1 Kings 14 has the tale of two kings.  Neither finishes well, or even lives close to where they should have.  We’ll start with Jeroboam, who took the majority of Israel under his rule when Solomon died. The kingdom he led was a gift – it was given by God to him to lead – and he totally went off on the wrong course.  Here is God’s analysis: “You have not been like my servant David, who kept my commandments and followed me with all his heart, doing only that which was right in my eyes, but you have done evil above all who were before you”.  Note the standard that is used here – it isn’t Solomon who also went off the reservation – but David who was obedient and in spite of his failings followed God with his whole heart.

So Jeroboam has a problem at home.  His son is ill and he sends his wife in disguise to a prophet to find out what will happen.  Isn’t amazing how we think we can deceive God.  The prophet Ahijah was told by God that she was coming, and he knew it when she entered his presence.  He has to deliver some very bad news. Not only is their son going to die, but God says “I will bring harm upon the house of Jeroboam and will cut off from Jeroboam every male, both bond and free in Israel, and will burn up the house of Jeroboam, as a man burns up dung until it is all gone”.  How would you like to go home with that message.  Plus the prophecy that as soon as she entered their city her son would die.  Not a good day to be the bearer of news.

Jeroboam has a bad day.  His leadership away from God not only cost him personally, it cost the kingdom.  Check out what God says: “He will give Israel up because of the sins of Jeroboam, which he sinned and made Israel to sin”.  Leadership matters a lot.  Jeroboam led the people away from God, or at the least allowed it.  And because he didn’t live in obedience, or lead obediently, not only did punishment fall on his family but also the kingdom.  Anyone who thinks that leadership isn’t important needs to re-read this chapter.  It is hugely important that we walk and lead obediently.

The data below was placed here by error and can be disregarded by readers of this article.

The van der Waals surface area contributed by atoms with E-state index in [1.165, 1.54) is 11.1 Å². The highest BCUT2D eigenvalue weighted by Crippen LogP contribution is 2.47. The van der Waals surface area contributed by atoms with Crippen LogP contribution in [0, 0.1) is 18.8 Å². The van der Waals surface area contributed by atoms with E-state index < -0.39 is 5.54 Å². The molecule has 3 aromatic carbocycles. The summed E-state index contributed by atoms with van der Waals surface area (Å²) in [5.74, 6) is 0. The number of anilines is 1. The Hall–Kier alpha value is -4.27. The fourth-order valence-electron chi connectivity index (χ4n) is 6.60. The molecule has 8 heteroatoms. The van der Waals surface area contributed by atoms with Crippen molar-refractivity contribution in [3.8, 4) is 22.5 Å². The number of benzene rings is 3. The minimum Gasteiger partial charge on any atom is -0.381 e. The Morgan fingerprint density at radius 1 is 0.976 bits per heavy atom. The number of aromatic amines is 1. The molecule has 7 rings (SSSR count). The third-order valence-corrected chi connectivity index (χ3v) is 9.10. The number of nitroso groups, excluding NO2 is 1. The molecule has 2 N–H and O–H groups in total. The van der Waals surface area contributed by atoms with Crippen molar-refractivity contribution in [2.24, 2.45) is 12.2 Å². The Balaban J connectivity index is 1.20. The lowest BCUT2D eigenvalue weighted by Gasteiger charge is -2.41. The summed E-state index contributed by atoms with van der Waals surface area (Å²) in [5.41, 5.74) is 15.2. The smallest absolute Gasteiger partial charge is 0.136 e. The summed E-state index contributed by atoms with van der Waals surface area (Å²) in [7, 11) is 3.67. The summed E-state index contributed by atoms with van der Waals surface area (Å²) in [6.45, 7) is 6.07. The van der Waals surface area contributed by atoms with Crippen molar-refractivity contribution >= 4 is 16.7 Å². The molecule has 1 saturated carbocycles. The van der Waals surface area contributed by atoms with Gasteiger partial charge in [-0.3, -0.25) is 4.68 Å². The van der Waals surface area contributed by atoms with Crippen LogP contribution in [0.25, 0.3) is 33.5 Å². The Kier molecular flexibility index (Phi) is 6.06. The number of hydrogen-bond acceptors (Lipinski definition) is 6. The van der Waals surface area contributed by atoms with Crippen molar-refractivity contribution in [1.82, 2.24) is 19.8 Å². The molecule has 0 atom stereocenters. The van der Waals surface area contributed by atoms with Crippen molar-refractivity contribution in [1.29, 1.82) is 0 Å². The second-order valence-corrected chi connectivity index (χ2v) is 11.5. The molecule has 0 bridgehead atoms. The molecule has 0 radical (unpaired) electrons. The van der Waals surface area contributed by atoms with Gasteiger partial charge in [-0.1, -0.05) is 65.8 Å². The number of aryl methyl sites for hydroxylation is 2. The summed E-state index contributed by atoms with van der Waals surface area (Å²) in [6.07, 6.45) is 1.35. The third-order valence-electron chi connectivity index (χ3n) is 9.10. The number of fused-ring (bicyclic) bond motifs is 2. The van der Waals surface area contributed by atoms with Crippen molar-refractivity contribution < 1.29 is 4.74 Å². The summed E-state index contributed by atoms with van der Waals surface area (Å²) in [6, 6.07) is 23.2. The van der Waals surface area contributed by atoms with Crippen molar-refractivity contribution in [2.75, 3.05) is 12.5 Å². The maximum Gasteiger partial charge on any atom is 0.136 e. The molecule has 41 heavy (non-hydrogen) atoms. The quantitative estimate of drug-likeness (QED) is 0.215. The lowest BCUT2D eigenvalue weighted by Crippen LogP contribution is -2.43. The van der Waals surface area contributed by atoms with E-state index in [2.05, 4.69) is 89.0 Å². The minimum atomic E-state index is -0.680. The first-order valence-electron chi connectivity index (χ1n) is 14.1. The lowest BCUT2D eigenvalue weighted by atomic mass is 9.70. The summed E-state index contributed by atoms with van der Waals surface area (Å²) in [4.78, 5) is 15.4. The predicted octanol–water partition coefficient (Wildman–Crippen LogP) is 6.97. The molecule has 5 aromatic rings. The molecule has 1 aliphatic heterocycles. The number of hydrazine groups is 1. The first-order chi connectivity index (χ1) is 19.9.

Down the road a ways Reheboam, Solomon’s son who is leading the sliver of the kingdom he was left with in the tribe of Judah, is having a similar fate.  He also does not lead well and allows the people to continue in sin and idol worship.  Enemy kings come take their treasures and God allows a continual war between these two kings.  Neither of them reigned all that long, and the result of their leadership was chaos, sin and loss.  Two great examples of how not to lead.  God holds us accountable as leaders.  There is a price to disobedience, and it rolls downhill from the top.  Lots of lessons here!

1 Kings 10

1 Kings 10 has a visit from the queen of Sheba who “heard of the fame of Solomon concerning the name of the Lord, she came to test him with hard questions”.  How’s that for a test – a famous and powerful queen wants to come and see if you are as smart as everyone says you are.  That seems a bit intimidating, doesn’t it?  She came with a number of her people and a lot of gifts, and began asking questions.  She blasted him with questions and “told him all that was on her mind”.  This wasn’t just a conversation – it was an intentional quest to see if Solomon truly was the wisest man alive.

So how did the king do?  “Solomon answered all her questions; there was nothing hidden from the king that he could not explain to her”.  Sounds like he passed with flying colors.  She didn’t give up easy, as she asked until “there was no more breath in her”.  Solomon didn’t just answer her questions though.  He did a dog and pony show of all that he had.  “When the queen of Sheba had seen all the wisdom of Solomon”, things changed to show and tell mode.  He brought out all the assets to show her.

Here is what scripture lists were on display:

–       “the house that he had built

–       the food of his table

–       the seating of his officials

–       the attendance of his servants

–       their clothing

–       his cupbearers

–       his burnt offerings that he offered at the house of the Lord

Sounds like a pretty thorough inspection to me.  She got a full view of what the king knew, and what he owned.  So what was the reponse.

The queen was duly impressed with “your words and your wisdom…..your wisdom and prosperity surpass the report that I heard”.  He didn’t just pass the test – he blew away the grading scale.  There was much trading of gifts and riches and the queen left to go back to her kingdom convinced that Solomon was the real deal – the wisest man on earth.  Scripture says it this way: “Thus King Solomon excelled all the kings of the earth in riches and in wisdom”.  That’s quite a stamp of approval.  So how did it happen?  How did Solomon become that way?  By God’s grace and gift.  He didn’t learn it or earn it.  God gave it to Him.  We must never forget that truth!